Drove me crazy until I figured out the horses in both barns must spend a lot of time facing the front of their stalls. In the 10' depth they are closer to the back wall for their "deposits" but with the 12' depth they are pooping closer to the middle and ultimately end up walking through it and spreading/mashing the poop around.
Hmmm... interesting about the 10'depth vs. width... Definitely something to consider, though if I were to make the stalls 12' wide, it would make my question invalid. I'm trying to keep them 10' wide to enable more stalls into a smaller area.
I see the potential problem with 10' runs, but if the runs are open, then the stalls are open -- hopefully providing a "safe place" for those that may get bullied around. I am also aware that I will have to make sure the neighbors get along well, and monitor them closely.
Has anyone ever had 10' runs successfully? If I don't do the 10x12 stalls with consequent 10x24 runs, I will just put up 14x14 stalls without runs.
There's NO reason your horses can't be out 24/7 in Michigan if that's how you want to keep them!! I live in Michigan, 3 miles from the windward shore of Lake Michigan and my horses are out 24/7/365. They have access to stalls at night (currently just my 12x24 foaling stall with two doors connecting it to their paddock) and use it only for lying down briefly each night out of the snow. Usually my 2 or 3 will hang out together in that large stall for a few hours each night, but the rest of the time they are OUT. They have a covered porch where the hay is, and a corner that is close by a thick patch of brush where they go when it's really windy.
There's NO reason your horses can't be out 24/7 in Michigan if that's how you want to keep them!!
That's what I'm preferring, but would like them to have a fenced run out the back of their stalls, that way they can choose in or out.
Just wondering if it is even worth the money of putting up the runs if they can only be 10'x24', or if I should just have 14x14 stalls that open out into a communal mud lot (this, however, would prevent them from being able to come and go as they please).
Direction of stall openings is a major factor to consider.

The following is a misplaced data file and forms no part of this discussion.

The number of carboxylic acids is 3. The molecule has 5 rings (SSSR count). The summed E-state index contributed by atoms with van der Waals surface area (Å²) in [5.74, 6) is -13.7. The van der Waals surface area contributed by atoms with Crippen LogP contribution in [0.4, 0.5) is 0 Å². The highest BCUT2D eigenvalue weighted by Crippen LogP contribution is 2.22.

Here in the north, if a stall opening faces west or north, in winter the winds are so strong, a horse would prefer to not be in the stall but in a more, if possible, protected place.
So, when people say my horses stand out in the snow and rain, I think, yeah, cause they aren't dumb. It might seem bad to us, but inside their stall might actually be colder. So in reality, you are not really providing them with shelter. Technically, yes, but temp wise, no.
if I should just have 14x14 stalls that open out into a communal mud lot (this, however, would prevent them from being able to come and go as they please).
If you have a stable, low-key herd, it's possible for them to coexist even with stalls open to come and go. Been doing it this way for five years, never a problem. They all share the open stalls and coexist peacefully. Can accidents happen? Yes. But I like for them to have access to shelter AND the freedom to roam their half-acre dirt paddock at will.Another alternative, if you don't like sharing stalls and go with a communal sacrifice paddock instead of individual runs, is just to build them a shelter or run-in and save the stalls for night-time or particularly vile weather. If they're only in for 8-12 hours at a time, small stalls are FINE.And wind direction is WELL worth considering. Many places in Michigan will have prevailing winds from the west-southwest all year round. My barn/stalls actually face south, so there is wind that blows in, but the siting worked well otherwise so I let that go--they have their thick stand of trees and brush for shelter when the wind REALLY gets going. And plenty of hay, fur, and blankets as needed to stay warm.
I agree with deltawave, 24/7 turnout year round with a run-in option is definitely doable even in the north.
I've had a few pretty dominant horses over the years, so we built our barn with stalls on one side, and a large communal run in on the other. Stalls open up into the run-in, which opens into the pasture, so I can put them in to feed them individually, and then turn them back "out."